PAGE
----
55 years later, the shooting that rocked downtown Johnson City

Zach Vance • Apr 16, 2017 at 10:42 PM

What is now a popular eatery in downtown Johnson City was once the location of one of the region’s most notorious shootings.

The date was May 10, 1962.

The town’s largest Chevrolet dealer, Roy Faircloth, was hosting a “raucous automobile sales jamboree” at his two-story dealership at 71 Wilson Ave., now home of Wild Wing Cafe. 

Police later estimated 500 people were in attendance that day, all socializing and absorbing a performance from country music superstar Roy Acuff and his Open House Gang. 

Minutes after Acuff left the stage, gunfire rang out and spectators scattered as chaos erupted.

Faircloth was shot twice as he fell to the ground. He was later pronounced dead at Memorial Hospital. 

According to 17 witnesses interviewed by police, Hack Smithdeal, a former friend of Faircloth, had arrived to the warehouse during the climax of festivities and parked his vehicle so that it blocked the main entrance. 

Apparently irate over Smithdeal’s parking, Faircloth ordered his former friend to move his car.

Smithdeal refused, and the 200-pound car dealer responded by throwing punches, knocking Smithdeal to the ground near the doorway. 

C.L. Wilhoit, a truck driver for the East Tennessee and Western North Carolina Transportation Co., witnessed the scuffle. 

According to Wilhoit’s account, published in Patty Smithdeal Fulton’s “Let the Record Show,” Faircloth hit Smithdeal on the right side of the face. Smithdeal then stumbled back seven or eight feet, attempting to balance himself with his hands. 

“As he regained his balance, I saw him move his hand. ... I couldn’t see anything in his right hand ... then the first shot went off,” Wilhoit was quoted as saying in Fulton’s book. 

“As the second shot went off, the gun seemed to be out of Smithdeal’s control. Faircloth began to fall onto the sidewalk.” 

Wilhoit and his father-in-law reportedly grabbed Smithdeal after the shooting until police arrived. 

Wilhoit was quoted as saying, “When Smithdeal was grabbed, he said, ‘You don’t have to hold me. I won’t hurt anybody.’ ” 

Acquaintances of Smithdeal and Faircloth told United Press International the two became enemies following a trip to the Kentucky Derby three or four years prior to the shooting. 

What later transpired is described by locals as the “Trial of the Century.” 

Smithdeal was initially charged with public intoxication, but it was later changed to first-degree murder. 

To thicken the plot, a week following the incident, Johnson City Police Chief Clifford E. Mullenix was indicted by a Washington County grand jury for malfeasance in connection to Faircloth’s death.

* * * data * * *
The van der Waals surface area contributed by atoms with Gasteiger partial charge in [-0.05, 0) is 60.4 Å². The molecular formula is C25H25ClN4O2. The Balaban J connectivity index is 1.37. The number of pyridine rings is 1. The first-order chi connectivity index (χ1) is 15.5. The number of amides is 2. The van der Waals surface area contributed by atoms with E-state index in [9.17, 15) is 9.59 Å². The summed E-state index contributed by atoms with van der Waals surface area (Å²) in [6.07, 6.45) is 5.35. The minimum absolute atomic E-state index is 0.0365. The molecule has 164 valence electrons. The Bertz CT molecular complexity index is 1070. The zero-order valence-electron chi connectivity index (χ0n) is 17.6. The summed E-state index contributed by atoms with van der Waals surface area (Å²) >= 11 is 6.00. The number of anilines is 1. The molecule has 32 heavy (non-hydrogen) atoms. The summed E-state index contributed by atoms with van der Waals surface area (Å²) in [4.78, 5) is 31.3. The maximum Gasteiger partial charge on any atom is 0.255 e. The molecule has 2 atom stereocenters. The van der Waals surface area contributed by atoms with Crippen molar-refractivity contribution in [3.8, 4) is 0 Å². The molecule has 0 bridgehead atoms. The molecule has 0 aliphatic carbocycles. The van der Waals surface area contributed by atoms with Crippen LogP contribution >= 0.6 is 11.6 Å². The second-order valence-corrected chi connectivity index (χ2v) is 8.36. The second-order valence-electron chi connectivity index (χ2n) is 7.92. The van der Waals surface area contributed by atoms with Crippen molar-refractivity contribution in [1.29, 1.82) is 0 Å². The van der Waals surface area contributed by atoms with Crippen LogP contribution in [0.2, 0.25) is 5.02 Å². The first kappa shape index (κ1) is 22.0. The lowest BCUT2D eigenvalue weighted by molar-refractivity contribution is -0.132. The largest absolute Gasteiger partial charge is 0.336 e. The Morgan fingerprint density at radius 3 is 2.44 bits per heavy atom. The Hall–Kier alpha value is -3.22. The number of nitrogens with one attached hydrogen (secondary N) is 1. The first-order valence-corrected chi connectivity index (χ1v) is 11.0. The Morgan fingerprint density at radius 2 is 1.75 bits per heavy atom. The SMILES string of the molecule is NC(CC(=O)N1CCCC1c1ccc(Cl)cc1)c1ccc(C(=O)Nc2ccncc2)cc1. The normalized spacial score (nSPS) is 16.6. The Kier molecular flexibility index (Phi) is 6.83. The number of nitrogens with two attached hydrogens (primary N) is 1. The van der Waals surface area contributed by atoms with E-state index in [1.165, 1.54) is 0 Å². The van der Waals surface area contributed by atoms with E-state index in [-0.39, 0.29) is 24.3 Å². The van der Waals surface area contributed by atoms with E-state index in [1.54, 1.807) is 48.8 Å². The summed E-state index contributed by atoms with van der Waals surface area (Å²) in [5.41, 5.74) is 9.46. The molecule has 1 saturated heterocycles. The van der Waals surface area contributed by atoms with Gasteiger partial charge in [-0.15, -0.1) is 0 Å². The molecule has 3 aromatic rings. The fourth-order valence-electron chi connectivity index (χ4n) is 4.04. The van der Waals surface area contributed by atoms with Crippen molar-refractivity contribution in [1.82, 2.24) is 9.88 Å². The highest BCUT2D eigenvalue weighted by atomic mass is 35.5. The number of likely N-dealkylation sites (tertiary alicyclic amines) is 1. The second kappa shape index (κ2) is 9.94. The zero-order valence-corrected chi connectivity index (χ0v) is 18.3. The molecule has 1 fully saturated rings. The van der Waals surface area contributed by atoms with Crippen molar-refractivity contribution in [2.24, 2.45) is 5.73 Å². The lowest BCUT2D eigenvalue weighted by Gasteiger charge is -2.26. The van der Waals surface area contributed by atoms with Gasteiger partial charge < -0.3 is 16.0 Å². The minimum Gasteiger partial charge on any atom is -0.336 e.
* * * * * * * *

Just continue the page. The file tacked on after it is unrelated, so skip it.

Smithdeal’s defense team believed Attorney General Lodge Evans had made the recommendation to the grand jury to further strengthen his case against Smithdeal. 

The five charges against Mullenix included failing to charge Smithdeal with murder at the time of arrest, falsifying police records to show Smithdeal had been charged at the time of his arrest, failing to question Smithdeal before he was released on bond, failing to notify the district attorney of the homicide and for taking “preferential” action toward Smithdeal.

Mullenix was later found not guilty of all charges. 

Smithdeal’s trial was scheduled to begin on May 31, 1962, but on that day, the judge granted a continuance due to Smithdeal needing “major surgery” to remove an abscess.

The judge had previously denied all continuance requests, forcing Smithdeal to have surgery May 30, but necessary follow-up surgery compelled the judge to grant the motion, stating “Smithdeal is physically unable to stand trial at this time.” 

Smithdeal’s first-degree murder trial finally began on September 17, 1962, as hundreds of curious people and media members filled the hallways of the old Jonesborough Courthouse. 

Acuff had returned to the Tri-Cities that fall to testify as a defense witness. 

According to his testimony, Faircloth showed Acuff a hawkbill knife 15 minutes before the shooting and had put the knife in his right coat pocket.

Acuff reportedly said, “You could use (the knife) for cutting corn or cutting a pumpkin. When (Faircloth) showed it to me, I told him, ‘The only thing you could do (to a man) with that knife is cut his throat.’” 

Faircloth’s brother, J.C. Faircloth Jr., had also testified that two knives belonging to his brother were handed to him after he authorized an autopsy. 

Although he never denied shooting Faircloth, a jury acquitted Smithdeal of first-degree murder on Sept. 21, 1962, after determining he shot his former friend as a means of self-defense. 

To learn more about the shooting, read Patty Smithdeal Fulton’s account of her father in “Let the Record Show.” 

Email Zach Vance at zvance@johnsoncitypress.com. Follow Zach Vance on Twitter at @ZachVanceJCP. Like him on Facebook at Facebook.com/ZachVanceJCP.



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